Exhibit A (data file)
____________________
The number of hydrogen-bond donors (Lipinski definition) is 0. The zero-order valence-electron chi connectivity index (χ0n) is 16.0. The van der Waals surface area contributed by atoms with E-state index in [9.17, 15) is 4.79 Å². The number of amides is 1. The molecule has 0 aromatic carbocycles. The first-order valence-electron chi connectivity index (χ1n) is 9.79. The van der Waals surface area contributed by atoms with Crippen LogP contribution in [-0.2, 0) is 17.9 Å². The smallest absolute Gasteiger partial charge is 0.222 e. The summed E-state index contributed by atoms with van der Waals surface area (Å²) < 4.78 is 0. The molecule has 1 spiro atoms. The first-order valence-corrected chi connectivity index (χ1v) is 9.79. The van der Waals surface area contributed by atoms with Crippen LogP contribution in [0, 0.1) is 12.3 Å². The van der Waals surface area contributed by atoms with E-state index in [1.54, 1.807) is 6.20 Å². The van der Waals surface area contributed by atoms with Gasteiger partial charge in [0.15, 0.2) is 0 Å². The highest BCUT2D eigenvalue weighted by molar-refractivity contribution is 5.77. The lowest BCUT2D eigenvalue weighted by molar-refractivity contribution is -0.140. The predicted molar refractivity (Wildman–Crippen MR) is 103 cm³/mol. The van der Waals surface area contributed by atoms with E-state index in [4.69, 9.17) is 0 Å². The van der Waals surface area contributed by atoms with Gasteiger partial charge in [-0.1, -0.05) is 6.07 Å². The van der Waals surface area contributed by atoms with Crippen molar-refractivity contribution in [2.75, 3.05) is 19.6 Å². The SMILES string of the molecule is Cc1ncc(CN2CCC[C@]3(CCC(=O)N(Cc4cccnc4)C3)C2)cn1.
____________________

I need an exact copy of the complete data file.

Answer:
The number of hydrogen-bond donors (Lipinski definition) is 0. The zero-order valence-electron chi connectivity index (χ0n) is 16.0. The van der Waals surface area contributed by atoms with E-state index in [9.17, 15) is 4.79 Å². The number of amides is 1. The molecule has 0 aromatic carbocycles. The first-order valence-electron chi connectivity index (χ1n) is 9.79. The van der Waals surface area contributed by atoms with Crippen LogP contribution in [-0.2, 0) is 17.9 Å². The smallest absolute Gasteiger partial charge is 0.222 e. The summed E-state index contributed by atoms with van der Waals surface area (Å²) < 4.78 is 0. The molecule has 1 spiro atoms. The first-order valence-corrected chi connectivity index (χ1v) is 9.79. The van der Waals surface area contributed by atoms with Crippen LogP contribution in [0, 0.1) is 12.3 Å². The van der Waals surface area contributed by atoms with E-state index in [1.54, 1.807) is 6.20 Å². The van der Waals surface area contributed by atoms with Gasteiger partial charge in [0.15, 0.2) is 0 Å². The highest BCUT2D eigenvalue weighted by molar-refractivity contribution is 5.77. The lowest BCUT2D eigenvalue weighted by molar-refractivity contribution is -0.140. The predicted molar refractivity (Wildman–Crippen MR) is 103 cm³/mol. The van der Waals surface area contributed by atoms with E-state index in [4.69, 9.17) is 0 Å². The van der Waals surface area contributed by atoms with Gasteiger partial charge in [-0.1, -0.05) is 6.07 Å². The van der Waals surface area contributed by atoms with Crippen molar-refractivity contribution in [2.75, 3.05) is 19.6 Å². The SMILES string of the molecule is Cc1ncc(CN2CCC[C@]3(CCC(=O)N(Cc4cccnc4)C3)C2)cn1.